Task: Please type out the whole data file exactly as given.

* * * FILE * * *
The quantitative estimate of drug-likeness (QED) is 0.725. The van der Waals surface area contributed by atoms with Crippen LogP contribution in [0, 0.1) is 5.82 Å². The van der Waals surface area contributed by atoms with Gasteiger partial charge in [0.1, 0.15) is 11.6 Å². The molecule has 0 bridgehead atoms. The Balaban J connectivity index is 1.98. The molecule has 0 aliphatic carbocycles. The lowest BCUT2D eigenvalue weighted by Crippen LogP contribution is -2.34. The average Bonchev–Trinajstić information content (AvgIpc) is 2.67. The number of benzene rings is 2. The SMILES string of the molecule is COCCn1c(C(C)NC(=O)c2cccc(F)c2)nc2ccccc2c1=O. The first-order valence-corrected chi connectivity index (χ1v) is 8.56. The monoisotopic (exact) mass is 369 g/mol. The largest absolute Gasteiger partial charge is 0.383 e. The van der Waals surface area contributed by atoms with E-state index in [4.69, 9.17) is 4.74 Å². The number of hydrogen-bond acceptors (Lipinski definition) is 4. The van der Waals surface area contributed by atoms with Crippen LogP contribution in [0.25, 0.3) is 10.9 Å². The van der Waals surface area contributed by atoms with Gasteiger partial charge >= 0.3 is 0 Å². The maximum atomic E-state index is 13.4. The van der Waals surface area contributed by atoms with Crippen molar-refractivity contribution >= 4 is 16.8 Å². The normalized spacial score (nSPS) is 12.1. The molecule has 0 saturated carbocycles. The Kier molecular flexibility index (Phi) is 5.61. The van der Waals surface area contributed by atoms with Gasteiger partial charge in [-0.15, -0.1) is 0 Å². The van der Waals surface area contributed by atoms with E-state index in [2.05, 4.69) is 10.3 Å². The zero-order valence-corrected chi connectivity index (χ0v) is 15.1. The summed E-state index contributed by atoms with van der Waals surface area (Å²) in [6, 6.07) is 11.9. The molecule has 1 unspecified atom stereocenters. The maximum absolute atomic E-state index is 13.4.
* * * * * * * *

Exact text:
The quantitative estimate of drug-likeness (QED) is 0.725. The van der Waals surface area contributed by atoms with Crippen LogP contribution in [0, 0.1) is 5.82 Å². The van der Waals surface area contributed by atoms with Gasteiger partial charge in [0.1, 0.15) is 11.6 Å². The molecule has 0 bridgehead atoms. The Balaban J connectivity index is 1.98. The molecule has 0 aliphatic carbocycles. The lowest BCUT2D eigenvalue weighted by Crippen LogP contribution is -2.34. The average Bonchev–Trinajstić information content (AvgIpc) is 2.67. The number of benzene rings is 2. The SMILES string of the molecule is COCCn1c(C(C)NC(=O)c2cccc(F)c2)nc2ccccc2c1=O. The first-order valence-corrected chi connectivity index (χ1v) is 8.56. The monoisotopic (exact) mass is 369 g/mol. The largest absolute Gasteiger partial charge is 0.383 e. The van der Waals surface area contributed by atoms with E-state index in [4.69, 9.17) is 4.74 Å². The number of hydrogen-bond acceptors (Lipinski definition) is 4. The van der Waals surface area contributed by atoms with Crippen LogP contribution in [0.25, 0.3) is 10.9 Å². The van der Waals surface area contributed by atoms with Gasteiger partial charge >= 0.3 is 0 Å². The maximum atomic E-state index is 13.4. The van der Waals surface area contributed by atoms with Crippen molar-refractivity contribution >= 4 is 16.8 Å². The normalized spacial score (nSPS) is 12.1. The molecule has 0 saturated carbocycles. The Kier molecular flexibility index (Phi) is 5.61. The van der Waals surface area contributed by atoms with Gasteiger partial charge in [-0.15, -0.1) is 0 Å². The van der Waals surface area contributed by atoms with E-state index in [2.05, 4.69) is 10.3 Å². The zero-order valence-corrected chi connectivity index (χ0v) is 15.1. The summed E-state index contributed by atoms with van der Waals surface area (Å²) in [6, 6.07) is 11.9. The molecule has 1 unspecified atom stereocenters. The maximum absolute atomic E-state index is 13.4.